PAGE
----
History in microcosm

John 18:1-12

The uniqueness of each gospel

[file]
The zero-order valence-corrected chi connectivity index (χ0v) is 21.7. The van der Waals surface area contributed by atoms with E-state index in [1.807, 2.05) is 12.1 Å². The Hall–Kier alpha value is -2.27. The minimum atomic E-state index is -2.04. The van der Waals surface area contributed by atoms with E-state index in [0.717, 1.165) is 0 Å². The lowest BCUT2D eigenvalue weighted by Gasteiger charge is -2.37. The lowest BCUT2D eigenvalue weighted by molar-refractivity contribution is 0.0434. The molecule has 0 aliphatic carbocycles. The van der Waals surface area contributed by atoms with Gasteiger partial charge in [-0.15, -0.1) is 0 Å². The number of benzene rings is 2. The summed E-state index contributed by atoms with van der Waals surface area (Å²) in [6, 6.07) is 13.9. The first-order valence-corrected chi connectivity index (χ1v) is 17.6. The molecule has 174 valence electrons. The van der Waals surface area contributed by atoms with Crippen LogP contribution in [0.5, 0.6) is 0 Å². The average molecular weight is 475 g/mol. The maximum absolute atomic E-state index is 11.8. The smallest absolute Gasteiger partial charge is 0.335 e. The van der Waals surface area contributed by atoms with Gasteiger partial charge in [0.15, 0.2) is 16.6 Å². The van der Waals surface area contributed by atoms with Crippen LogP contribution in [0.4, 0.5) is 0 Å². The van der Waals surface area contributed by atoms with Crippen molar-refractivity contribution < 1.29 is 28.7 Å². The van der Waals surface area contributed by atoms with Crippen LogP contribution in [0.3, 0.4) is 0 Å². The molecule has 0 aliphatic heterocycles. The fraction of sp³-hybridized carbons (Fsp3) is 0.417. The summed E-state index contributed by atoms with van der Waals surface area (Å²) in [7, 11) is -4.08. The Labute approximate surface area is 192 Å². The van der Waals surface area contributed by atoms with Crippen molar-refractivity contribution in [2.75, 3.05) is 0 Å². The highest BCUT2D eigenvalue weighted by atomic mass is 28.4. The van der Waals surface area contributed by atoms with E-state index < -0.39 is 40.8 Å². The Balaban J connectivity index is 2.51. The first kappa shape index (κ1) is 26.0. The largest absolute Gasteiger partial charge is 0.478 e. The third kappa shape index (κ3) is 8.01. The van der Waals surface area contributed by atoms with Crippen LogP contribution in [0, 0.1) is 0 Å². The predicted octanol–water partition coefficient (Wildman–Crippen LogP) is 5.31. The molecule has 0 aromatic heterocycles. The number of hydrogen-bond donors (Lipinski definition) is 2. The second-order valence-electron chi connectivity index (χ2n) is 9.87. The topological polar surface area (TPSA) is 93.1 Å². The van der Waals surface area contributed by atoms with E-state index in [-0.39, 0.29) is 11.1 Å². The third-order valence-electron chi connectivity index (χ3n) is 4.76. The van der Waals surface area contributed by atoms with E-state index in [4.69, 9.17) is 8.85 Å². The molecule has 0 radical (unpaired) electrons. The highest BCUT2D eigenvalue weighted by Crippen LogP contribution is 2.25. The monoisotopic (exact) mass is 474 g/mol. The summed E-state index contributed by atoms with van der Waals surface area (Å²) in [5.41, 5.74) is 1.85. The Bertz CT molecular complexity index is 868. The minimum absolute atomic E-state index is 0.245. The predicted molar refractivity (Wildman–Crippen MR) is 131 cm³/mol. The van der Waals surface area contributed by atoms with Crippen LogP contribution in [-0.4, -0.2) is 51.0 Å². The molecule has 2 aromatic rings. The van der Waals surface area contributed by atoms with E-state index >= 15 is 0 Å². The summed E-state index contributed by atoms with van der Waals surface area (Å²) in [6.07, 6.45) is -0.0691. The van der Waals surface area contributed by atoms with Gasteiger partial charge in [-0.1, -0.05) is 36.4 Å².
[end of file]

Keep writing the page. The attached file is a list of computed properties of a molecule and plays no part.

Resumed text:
One of the pleasures of reading John’s gospel is the inclusion of small details from his personal observation. His first-hand evidence is enhanced by what seems to be insignificant information but which adds first hand authenticity and gives the reader a sense of being there themselves. In this way John differs from writers such as Luke who got his information from interviewing first hand witnesses but was not present himself. This is living history from a personal perspective it feels at times like reading a witness statement or a private diary. The different approaches adopted by the gospel writers are important indicators as to their reliability in an age when their historical reliability may be questioned. They are simply not written in the way their contemporary writers would write either an invented story or a fable. They are rooted in the detail of the life and times that demonstrate familiarity with everyday life and places that are frequently verifiable through archaeology. John’s account of Jesus’ arrest is as if he were simply recounting events to friends, including small asides that help fill out the picture.